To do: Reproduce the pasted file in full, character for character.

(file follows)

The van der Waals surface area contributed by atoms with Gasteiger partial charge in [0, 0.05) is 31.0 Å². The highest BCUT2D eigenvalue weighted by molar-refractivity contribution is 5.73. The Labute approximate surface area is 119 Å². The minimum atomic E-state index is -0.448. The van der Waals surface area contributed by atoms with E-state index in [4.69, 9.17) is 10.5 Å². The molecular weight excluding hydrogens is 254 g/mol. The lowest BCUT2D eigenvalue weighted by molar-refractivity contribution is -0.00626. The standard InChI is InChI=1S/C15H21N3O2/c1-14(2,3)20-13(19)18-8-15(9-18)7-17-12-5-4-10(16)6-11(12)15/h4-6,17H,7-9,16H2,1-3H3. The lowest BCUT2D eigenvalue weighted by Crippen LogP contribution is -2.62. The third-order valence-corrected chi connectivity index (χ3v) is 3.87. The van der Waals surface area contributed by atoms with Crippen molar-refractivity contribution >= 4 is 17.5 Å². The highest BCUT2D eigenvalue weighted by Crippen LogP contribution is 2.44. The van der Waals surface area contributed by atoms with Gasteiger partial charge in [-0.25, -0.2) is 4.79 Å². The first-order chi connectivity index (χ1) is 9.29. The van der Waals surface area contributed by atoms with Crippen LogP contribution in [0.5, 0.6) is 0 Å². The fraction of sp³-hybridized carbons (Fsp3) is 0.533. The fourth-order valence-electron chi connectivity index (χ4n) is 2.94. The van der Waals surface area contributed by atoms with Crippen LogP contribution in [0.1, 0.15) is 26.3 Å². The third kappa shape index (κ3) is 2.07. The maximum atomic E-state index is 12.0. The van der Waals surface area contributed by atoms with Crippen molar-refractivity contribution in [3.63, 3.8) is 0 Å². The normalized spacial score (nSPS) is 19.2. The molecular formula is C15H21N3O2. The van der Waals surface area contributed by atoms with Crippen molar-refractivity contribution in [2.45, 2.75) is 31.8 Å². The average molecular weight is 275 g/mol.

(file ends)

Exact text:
The van der Waals surface area contributed by atoms with Gasteiger partial charge in [0, 0.05) is 31.0 Å². The highest BCUT2D eigenvalue weighted by molar-refractivity contribution is 5.73. The Labute approximate surface area is 119 Å². The minimum atomic E-state index is -0.448. The van der Waals surface area contributed by atoms with E-state index in [4.69, 9.17) is 10.5 Å². The molecular weight excluding hydrogens is 254 g/mol. The lowest BCUT2D eigenvalue weighted by molar-refractivity contribution is -0.00626. The standard InChI is InChI=1S/C15H21N3O2/c1-14(2,3)20-13(19)18-8-15(9-18)7-17-12-5-4-10(16)6-11(12)15/h4-6,17H,7-9,16H2,1-3H3. The lowest BCUT2D eigenvalue weighted by Crippen LogP contribution is -2.62. The third-order valence-corrected chi connectivity index (χ3v) is 3.87. The van der Waals surface area contributed by atoms with Crippen molar-refractivity contribution >= 4 is 17.5 Å². The highest BCUT2D eigenvalue weighted by Crippen LogP contribution is 2.44. The van der Waals surface area contributed by atoms with Gasteiger partial charge in [-0.25, -0.2) is 4.79 Å². The first-order chi connectivity index (χ1) is 9.29. The van der Waals surface area contributed by atoms with Crippen LogP contribution in [0.5, 0.6) is 0 Å². The fraction of sp³-hybridized carbons (Fsp3) is 0.533. The fourth-order valence-electron chi connectivity index (χ4n) is 2.94. The van der Waals surface area contributed by atoms with Crippen LogP contribution in [0.1, 0.15) is 26.3 Å². The third kappa shape index (κ3) is 2.07. The maximum atomic E-state index is 12.0. The van der Waals surface area contributed by atoms with Crippen molar-refractivity contribution in [3.63, 3.8) is 0 Å². The normalized spacial score (nSPS) is 19.2. The molecular formula is C15H21N3O2. The van der Waals surface area contributed by atoms with Crippen molar-refractivity contribution in [2.45, 2.75) is 31.8 Å². The average molecular weight is 275 g/mol.